Review

'It really is a useful Java Enterprise referenced and it deserves a place of honour on my desk.' - Steve Cornish, Cvu, May 2000. 'The API reference contains more information than the documentation which comes with the APIs themselves'... Java Enterprise in a Nutshell is a very good reference for the Java Entreprise APIs. The introduction already contains enough information to get started and the reference sections are very complete and useful.' - Hubert Klein Ikkink, Developers Review, February 2000. --This text refers to an out of print or unavailable edition of this title.

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Customer Reviews

The chapters are well structured and very clearly written.
Eric Dubuis
'Java Enterprise in a Nutshell' by Jim Farley is a great reference book to examine the entire suite of Java enterprise tools and APIs.
Dan McKinnon
Although you can find most of the material in the JavaDocs, the book makes the information much more readily available.
D. Ortman

Most Helpful Customer Reviews

18 of 18 people found the following review helpful By Jonathan T House on May 13, 2003
Format: Paperback
Disclaimer: I am an avowed O'Reilly technical series fan, and proud of it. Whenever I want to understand a new technology I head to the O'Reilly shelf in my local Borders before I look anywhere else. So adjust your expectations accordingly.
As the name implies, this massive tome (971 pages stem to stern) covers a mind numbing range of technologies associated with "Enterprise" Java software development. There are 17 sections in all, as well as your standard API reference pages. As you would expect, all of the usual suspects are there - Servlets, JSP's, EJB's, JNDI, RMI, CORBA, etc. In addition there were other enterprise technologies that I found useful as well - Messaging, SQL, Java Mail and so on.
When I sat down with this book my intention was to skim through each section, look to see if there was anything that they missed, and crank out the 'ol review. What I found was enough content in each of the technical sections to draw me into actually reading the whole section. I mean, who would take the time to read a full section on CORBA nowadays unless there were interesting things there (yes, I see all of you CORBA proponents shaking your fists out there - don't you have some IDL to write?).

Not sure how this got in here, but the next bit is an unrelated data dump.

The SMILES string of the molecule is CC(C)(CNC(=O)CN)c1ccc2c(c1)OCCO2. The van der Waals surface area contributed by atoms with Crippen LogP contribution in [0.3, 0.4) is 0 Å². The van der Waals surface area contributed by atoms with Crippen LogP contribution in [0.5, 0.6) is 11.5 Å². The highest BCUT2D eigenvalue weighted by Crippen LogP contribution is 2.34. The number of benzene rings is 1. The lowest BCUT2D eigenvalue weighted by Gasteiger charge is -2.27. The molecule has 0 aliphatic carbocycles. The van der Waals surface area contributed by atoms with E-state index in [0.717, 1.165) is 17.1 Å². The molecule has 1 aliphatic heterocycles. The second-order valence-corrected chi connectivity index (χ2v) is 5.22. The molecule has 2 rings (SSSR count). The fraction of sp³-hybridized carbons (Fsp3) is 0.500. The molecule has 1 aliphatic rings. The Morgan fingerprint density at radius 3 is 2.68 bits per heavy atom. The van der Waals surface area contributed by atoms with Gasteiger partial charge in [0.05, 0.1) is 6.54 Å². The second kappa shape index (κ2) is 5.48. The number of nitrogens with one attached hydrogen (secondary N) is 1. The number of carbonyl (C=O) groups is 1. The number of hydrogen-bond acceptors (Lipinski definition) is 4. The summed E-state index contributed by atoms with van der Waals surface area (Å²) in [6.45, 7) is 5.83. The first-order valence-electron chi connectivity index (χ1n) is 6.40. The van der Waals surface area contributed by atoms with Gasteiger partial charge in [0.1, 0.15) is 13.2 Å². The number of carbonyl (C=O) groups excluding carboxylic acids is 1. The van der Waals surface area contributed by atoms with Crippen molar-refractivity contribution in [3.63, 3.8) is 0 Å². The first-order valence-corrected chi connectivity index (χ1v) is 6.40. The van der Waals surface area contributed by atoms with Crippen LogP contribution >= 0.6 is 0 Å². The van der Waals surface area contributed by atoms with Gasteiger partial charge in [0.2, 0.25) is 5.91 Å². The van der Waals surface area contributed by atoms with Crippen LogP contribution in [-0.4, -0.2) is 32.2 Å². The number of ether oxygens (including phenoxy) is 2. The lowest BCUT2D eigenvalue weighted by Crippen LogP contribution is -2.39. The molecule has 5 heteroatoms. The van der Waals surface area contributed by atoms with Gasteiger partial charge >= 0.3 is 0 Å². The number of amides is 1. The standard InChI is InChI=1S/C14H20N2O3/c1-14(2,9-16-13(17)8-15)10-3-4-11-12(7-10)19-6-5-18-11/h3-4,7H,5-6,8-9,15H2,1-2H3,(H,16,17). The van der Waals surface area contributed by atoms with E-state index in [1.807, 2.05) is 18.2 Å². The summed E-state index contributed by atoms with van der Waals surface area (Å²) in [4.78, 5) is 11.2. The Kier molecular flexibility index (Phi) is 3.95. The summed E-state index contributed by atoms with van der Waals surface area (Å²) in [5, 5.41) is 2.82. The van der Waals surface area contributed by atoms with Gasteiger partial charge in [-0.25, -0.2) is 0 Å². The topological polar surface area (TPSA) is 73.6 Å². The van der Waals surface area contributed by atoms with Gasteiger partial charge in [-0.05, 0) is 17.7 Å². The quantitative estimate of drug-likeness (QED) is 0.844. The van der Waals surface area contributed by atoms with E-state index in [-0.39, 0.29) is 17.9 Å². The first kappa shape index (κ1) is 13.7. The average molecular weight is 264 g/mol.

Once I completed the reference sections I cracked open the latter half of the book to take a peek at the API section. I found it well organized, asthetically pleasing, and about as useful as a screen door on a submarine. Note that this API publishing is NOT unique to O'Reilly - It seems that most of the technical publishing companies still commit arboreal mass murder to publish these API sections. Note to publishers: When the half life of the information you are printing is measured in months, think about a different delivery mechanism.
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20 of 21 people found the following review helpful By Travis on October 18, 1999
Format: Paperback
This book is absolutely indespensible for anyone programming Java Servlets, EJB, and CORBA applications. I do all of the above, so this reduces the weight of paper I need to carry around by tenfold. Clear, concise, correct.
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27 of 30 people found the following review helpful By Wolfram Rittmeyer on August 6, 2000
Format: Paperback
This is the first O'Reilly-book I'm a bit of disappointed with.
"Java Enterprise in a Nutshell" simply ignores a lot of APIs/packages of the J2EE, like javax.servlet.jsp, javax.naming.event, javax.naming.ldap or the whole javax.mail-API, some of which surely have a great practical relevance. On the other hand it has a quick reference of SQL, something that does not really belong here. It wouldn't have disturbed me, if all relevant APIs had been covered, but they hadn't.
All covered APIs on the other hand are as good dealt with as always.
Because of the given shortcomings: just 3 stars.